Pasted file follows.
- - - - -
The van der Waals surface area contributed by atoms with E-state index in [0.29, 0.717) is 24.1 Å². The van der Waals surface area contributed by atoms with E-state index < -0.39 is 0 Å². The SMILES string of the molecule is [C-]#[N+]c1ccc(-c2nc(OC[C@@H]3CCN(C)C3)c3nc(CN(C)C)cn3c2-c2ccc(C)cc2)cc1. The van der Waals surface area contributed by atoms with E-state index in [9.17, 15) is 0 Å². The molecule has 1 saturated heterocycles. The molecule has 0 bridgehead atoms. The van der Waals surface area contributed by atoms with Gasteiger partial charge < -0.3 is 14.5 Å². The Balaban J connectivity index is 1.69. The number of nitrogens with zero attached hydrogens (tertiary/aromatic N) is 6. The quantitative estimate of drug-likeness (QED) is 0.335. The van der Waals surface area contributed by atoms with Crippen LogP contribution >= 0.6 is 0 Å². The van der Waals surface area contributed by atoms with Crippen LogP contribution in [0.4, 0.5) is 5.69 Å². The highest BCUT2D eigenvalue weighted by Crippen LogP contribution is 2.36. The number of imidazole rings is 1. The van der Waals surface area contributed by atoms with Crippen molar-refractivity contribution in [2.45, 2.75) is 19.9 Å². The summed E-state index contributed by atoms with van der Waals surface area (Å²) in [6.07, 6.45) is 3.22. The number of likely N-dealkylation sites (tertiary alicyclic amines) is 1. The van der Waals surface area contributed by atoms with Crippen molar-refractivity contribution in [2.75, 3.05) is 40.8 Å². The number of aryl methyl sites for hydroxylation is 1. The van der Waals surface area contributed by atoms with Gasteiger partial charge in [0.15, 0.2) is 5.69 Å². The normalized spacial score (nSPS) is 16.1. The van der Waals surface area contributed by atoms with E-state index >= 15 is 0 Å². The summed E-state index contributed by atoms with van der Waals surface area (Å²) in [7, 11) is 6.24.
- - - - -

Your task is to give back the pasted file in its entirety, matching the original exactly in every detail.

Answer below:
The van der Waals surface area contributed by atoms with E-state index in [0.29, 0.717) is 24.1 Å². The van der Waals surface area contributed by atoms with E-state index < -0.39 is 0 Å². The SMILES string of the molecule is [C-]#[N+]c1ccc(-c2nc(OC[C@@H]3CCN(C)C3)c3nc(CN(C)C)cn3c2-c2ccc(C)cc2)cc1. The van der Waals surface area contributed by atoms with E-state index in [9.17, 15) is 0 Å². The molecule has 1 saturated heterocycles. The molecule has 0 bridgehead atoms. The van der Waals surface area contributed by atoms with Gasteiger partial charge < -0.3 is 14.5 Å². The Balaban J connectivity index is 1.69. The number of nitrogens with zero attached hydrogens (tertiary/aromatic N) is 6. The quantitative estimate of drug-likeness (QED) is 0.335. The van der Waals surface area contributed by atoms with Crippen LogP contribution >= 0.6 is 0 Å². The van der Waals surface area contributed by atoms with Crippen LogP contribution in [0.4, 0.5) is 5.69 Å². The highest BCUT2D eigenvalue weighted by Crippen LogP contribution is 2.36. The number of imidazole rings is 1. The van der Waals surface area contributed by atoms with Crippen molar-refractivity contribution in [2.45, 2.75) is 19.9 Å². The summed E-state index contributed by atoms with van der Waals surface area (Å²) in [6.07, 6.45) is 3.22. The number of likely N-dealkylation sites (tertiary alicyclic amines) is 1. The van der Waals surface area contributed by atoms with Crippen molar-refractivity contribution in [2.75, 3.05) is 40.8 Å². The number of aryl methyl sites for hydroxylation is 1. The van der Waals surface area contributed by atoms with Gasteiger partial charge in [0.15, 0.2) is 5.69 Å². The normalized spacial score (nSPS) is 16.1. The van der Waals surface area contributed by atoms with E-state index >= 15 is 0 Å². The summed E-state index contributed by atoms with van der Waals surface area (Å²) in [7, 11) is 6.24.